Bible Reading

Every true Christian should spend time in God's Word. In all of human history, the Bible has never been more available than it is today (whether in audio or printed format). Since Scripture is God’s story, His love letter to His people, and the inspired, inerrant, sufficient, and authoritative for faith and practice, we should long to be in the Word. After all, our story finds its end in His redemptive story.

When we read the Bible, we do so not so we can say, “I read my Bible today.” Instead, Christians read the Bible because it is God’s story to help them know who God is, and how, through Christ, He gave of Himself completely for His people by His death and resurrection.

As God’s people, we read the Bible, not merely out of duty, but also out of delight. It is a delight to read the story of God from the beginning of the Bible in Genesis 1:1 to the last words in Revelation 22:21. We need to read or listen to our Bible’s each day to grow in our understanding of our God.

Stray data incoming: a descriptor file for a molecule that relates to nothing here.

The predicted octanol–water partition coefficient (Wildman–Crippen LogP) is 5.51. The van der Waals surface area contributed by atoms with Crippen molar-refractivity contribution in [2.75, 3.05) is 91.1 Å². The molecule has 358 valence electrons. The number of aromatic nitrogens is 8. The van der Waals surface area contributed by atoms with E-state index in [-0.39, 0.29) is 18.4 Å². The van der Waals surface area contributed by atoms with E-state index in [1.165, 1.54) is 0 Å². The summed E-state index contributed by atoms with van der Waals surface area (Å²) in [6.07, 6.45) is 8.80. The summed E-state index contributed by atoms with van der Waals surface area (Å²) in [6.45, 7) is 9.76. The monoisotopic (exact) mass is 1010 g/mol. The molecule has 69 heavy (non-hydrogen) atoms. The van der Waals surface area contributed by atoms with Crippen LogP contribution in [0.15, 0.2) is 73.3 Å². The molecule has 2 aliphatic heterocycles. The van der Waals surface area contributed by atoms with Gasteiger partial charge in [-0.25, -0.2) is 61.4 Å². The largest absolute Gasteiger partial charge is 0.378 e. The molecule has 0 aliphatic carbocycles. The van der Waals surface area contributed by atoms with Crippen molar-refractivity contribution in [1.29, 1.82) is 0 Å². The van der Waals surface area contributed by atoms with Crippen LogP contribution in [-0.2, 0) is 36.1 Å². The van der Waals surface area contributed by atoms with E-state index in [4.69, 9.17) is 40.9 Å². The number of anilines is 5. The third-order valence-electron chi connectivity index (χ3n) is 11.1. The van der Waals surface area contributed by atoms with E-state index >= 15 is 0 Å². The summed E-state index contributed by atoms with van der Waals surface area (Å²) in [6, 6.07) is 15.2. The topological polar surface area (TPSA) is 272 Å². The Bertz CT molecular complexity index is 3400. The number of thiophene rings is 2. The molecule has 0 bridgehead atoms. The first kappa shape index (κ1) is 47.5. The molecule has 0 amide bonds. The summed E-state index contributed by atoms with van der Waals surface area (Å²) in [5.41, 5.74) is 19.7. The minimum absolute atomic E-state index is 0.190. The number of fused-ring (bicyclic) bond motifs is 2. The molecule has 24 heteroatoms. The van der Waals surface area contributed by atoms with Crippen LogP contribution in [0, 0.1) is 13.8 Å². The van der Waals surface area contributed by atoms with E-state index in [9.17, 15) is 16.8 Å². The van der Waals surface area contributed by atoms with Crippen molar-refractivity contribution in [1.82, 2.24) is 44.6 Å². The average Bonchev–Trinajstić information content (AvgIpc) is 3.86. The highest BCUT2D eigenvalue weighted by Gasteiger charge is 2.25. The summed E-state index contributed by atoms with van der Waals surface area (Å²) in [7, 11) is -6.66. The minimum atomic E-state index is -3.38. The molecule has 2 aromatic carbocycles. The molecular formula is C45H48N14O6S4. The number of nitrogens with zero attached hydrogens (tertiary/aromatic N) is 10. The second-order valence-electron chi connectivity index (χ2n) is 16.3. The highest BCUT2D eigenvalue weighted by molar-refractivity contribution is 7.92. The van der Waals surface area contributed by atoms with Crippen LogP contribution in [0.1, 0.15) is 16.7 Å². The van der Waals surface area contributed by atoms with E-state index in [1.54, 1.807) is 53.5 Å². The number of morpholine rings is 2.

God has called people, who were once not His people, to be His people in and through Christ (1 Peter 2:9-10). God has always had people whom He has called His own. Through Christ, He no longer calls them His enemies, but His friends (John 15:15). All who place their faith in Jesus Christ are immediately placed by the Holy Spirit into one united spiritual body, the Church (1 Corinthians 12:12, 13), the Bride of Christ (2 Cor. 11:2; Ephesians 5:23-32; Revelation 19:7, 8), of which Christ is the Head (Eph. 1:22; 4:15; Colosians 1:18). The Church is thus a unique spiritual organism designed by Christ, made up of all born-again believers (Ephesians 2:11 – 3:6).